The video game industry has long ignored players with disabilities.
Microsoft stumbled into the accessibility market about three years ago, with the launch of the Xbox One Elite controller. The Elite wasn't designed to help people with disabilities play video games -- in fact, it was built for hardcore players who wanted more mapping options by adding rear paddle buttons, more sensitive triggers and interchangeable analog sticks to the classic dual-grip Xbox gamepad.
It just so happened these features were also in high demand at organizations like AbleGamers, whose goal is to make gaming accessible to anyone with disabilities via education, community support and the creation of custom controllers.
Around this time, Xbox's inclusive lead for product research and accessibility, Bryce Johnson, reached out to AbleGamers with a proposal. Johnson and a small team of developers had just submitted a prototype of an accessibility-focused controller to the annual Xbox hackathon, and they wanted feedback on the design.
"We started jumping onto multiple calls with Microsoft employees and Xbox hardware developers and talking about this controller," AbleGamers COO Steven Spohn said. "Bryce had been working with us on the Elite and wanted to bring in our input for this new controller. It was to be a device much like our own Adroit -- a standard Xbox controller that could use switches, only this new project could be everything we ever wanted to do better and more."
That was two and a half years ago. Today, Microsoft revealed the Xbox Adaptive Controller, the latest and most disparate evolution of its gamepad line.
Taking input from AbleGamers, Warfighter Engaged, SpecialEffect, Craig Hospital and the Cerebral Palsy Foundation, the Xbox accessibility team designed the Adaptive Controller with a new type of player in mind. The Elite may have been a step in the right direction in terms of inclusion, but it still relied on a handful of assumptions, like the fact that players had two hands and complete control of their fine motor functions.
For many people with disabilities, this simply isn't the case.
"It assumes that I have the reach to get around to these bumpers and triggers, and that I have the endurance to hold it for a long-period gaming session," Johnson said, before describing the myriad partnerships and playtesting that went into the Adaptive Controller's design. "We met a lot of really unique people. And we got to design a device that we think -- we know it's going to empower them."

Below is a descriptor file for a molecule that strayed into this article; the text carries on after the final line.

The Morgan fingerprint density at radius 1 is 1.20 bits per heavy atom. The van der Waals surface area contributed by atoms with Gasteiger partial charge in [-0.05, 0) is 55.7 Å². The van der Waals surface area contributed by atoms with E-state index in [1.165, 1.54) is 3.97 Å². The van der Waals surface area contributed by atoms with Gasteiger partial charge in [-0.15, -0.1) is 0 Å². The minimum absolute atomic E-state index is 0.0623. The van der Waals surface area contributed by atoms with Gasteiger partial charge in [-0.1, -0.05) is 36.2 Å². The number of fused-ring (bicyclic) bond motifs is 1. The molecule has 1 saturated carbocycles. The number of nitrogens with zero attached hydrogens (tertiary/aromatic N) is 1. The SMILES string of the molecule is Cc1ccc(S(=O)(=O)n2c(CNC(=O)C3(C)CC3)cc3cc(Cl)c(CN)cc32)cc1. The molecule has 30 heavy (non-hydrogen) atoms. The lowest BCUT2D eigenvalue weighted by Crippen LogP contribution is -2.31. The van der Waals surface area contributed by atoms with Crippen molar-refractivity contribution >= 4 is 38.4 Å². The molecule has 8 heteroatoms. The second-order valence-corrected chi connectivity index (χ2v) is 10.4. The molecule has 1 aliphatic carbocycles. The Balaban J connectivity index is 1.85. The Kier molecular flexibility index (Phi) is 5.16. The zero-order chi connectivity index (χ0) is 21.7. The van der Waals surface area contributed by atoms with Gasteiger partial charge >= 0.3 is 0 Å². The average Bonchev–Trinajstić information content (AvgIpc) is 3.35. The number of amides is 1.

The Xbox Adaptive Controller is the first of its kind. It's a plug-and-play option for people with disabilities -- it connects to the Xbox One or Windows 10 PC via Bluetooth and powers on just like the Elite. The controller itself is a clean white rectangle, about 11 inches long and 6 inches wide, with two large black buttons on its face. The buttons aren't touchpads, but they are light-touch enabled, clicking down with the softest of taps so players can roll their palm between the two or otherwise click them without exerting much force. Each button makes a slightly different noise as well, offering an extra layer of sensory input.
To the left of those big black circles is a D-pad, classic Xbox power button and a profile button that allows players to quickly shift between three different mapping options, even mid-game. There's one USB-C port on either side of the controller -- not micro USB, developers noted, because that format is orientation-specific, while USB-C accepts plugs either way.
Some of the controller's most impressive features are on back of the rectangle. Nineteen 3.5mm ports line the backside, one for each button on the traditional Xbox gamepad. This allows players to plug in their existing accessibility tools, such as air-powered input methods, big buttons or small clickers, and have them instantly mapped to the proper function. If a particular set-up isn't working out for any reason, players or their caregivers can quickly change ports to manually remap their controller, all without pausing the game.
This is a massive change from existing accessibility controllers, most of which are hodgepodge tools that require players to restart the console every time something goes wrong. And with so many wires and homemade input methods, things tend to go wrong fairly often.